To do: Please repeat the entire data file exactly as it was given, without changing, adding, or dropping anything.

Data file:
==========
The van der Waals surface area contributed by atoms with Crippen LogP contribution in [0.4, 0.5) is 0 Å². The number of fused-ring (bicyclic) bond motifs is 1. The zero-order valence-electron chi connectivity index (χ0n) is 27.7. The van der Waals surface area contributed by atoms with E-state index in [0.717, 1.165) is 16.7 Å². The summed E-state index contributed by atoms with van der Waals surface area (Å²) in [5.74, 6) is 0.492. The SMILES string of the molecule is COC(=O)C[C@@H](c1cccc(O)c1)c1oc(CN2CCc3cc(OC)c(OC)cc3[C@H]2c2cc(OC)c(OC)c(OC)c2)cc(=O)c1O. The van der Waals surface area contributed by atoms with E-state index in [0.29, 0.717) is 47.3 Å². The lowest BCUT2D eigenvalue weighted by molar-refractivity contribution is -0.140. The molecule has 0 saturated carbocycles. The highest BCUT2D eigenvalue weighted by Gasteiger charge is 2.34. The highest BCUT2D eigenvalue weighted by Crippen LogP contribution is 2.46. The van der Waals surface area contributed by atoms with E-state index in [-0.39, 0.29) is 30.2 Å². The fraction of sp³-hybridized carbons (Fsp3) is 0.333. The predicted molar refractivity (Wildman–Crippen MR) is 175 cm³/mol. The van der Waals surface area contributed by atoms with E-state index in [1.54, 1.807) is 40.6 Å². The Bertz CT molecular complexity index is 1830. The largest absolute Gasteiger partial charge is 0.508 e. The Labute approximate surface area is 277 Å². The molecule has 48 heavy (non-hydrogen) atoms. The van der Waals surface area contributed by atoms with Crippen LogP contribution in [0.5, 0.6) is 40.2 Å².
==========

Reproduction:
The van der Waals surface area contributed by atoms with Crippen LogP contribution in [0.4, 0.5) is 0 Å². The number of fused-ring (bicyclic) bond motifs is 1. The zero-order valence-electron chi connectivity index (χ0n) is 27.7. The van der Waals surface area contributed by atoms with E-state index in [0.717, 1.165) is 16.7 Å². The summed E-state index contributed by atoms with van der Waals surface area (Å²) in [5.74, 6) is 0.492. The SMILES string of the molecule is COC(=O)C[C@@H](c1cccc(O)c1)c1oc(CN2CCc3cc(OC)c(OC)cc3[C@H]2c2cc(OC)c(OC)c(OC)c2)cc(=O)c1O. The van der Waals surface area contributed by atoms with E-state index in [0.29, 0.717) is 47.3 Å². The lowest BCUT2D eigenvalue weighted by molar-refractivity contribution is -0.140. The molecule has 0 saturated carbocycles. The highest BCUT2D eigenvalue weighted by Gasteiger charge is 2.34. The highest BCUT2D eigenvalue weighted by Crippen LogP contribution is 2.46. The van der Waals surface area contributed by atoms with E-state index in [-0.39, 0.29) is 30.2 Å². The fraction of sp³-hybridized carbons (Fsp3) is 0.333. The predicted molar refractivity (Wildman–Crippen MR) is 175 cm³/mol. The van der Waals surface area contributed by atoms with E-state index in [1.54, 1.807) is 40.6 Å². The Bertz CT molecular complexity index is 1830. The largest absolute Gasteiger partial charge is 0.508 e. The Labute approximate surface area is 277 Å². The molecule has 48 heavy (non-hydrogen) atoms. The van der Waals surface area contributed by atoms with Crippen LogP contribution in [0.5, 0.6) is 40.2 Å².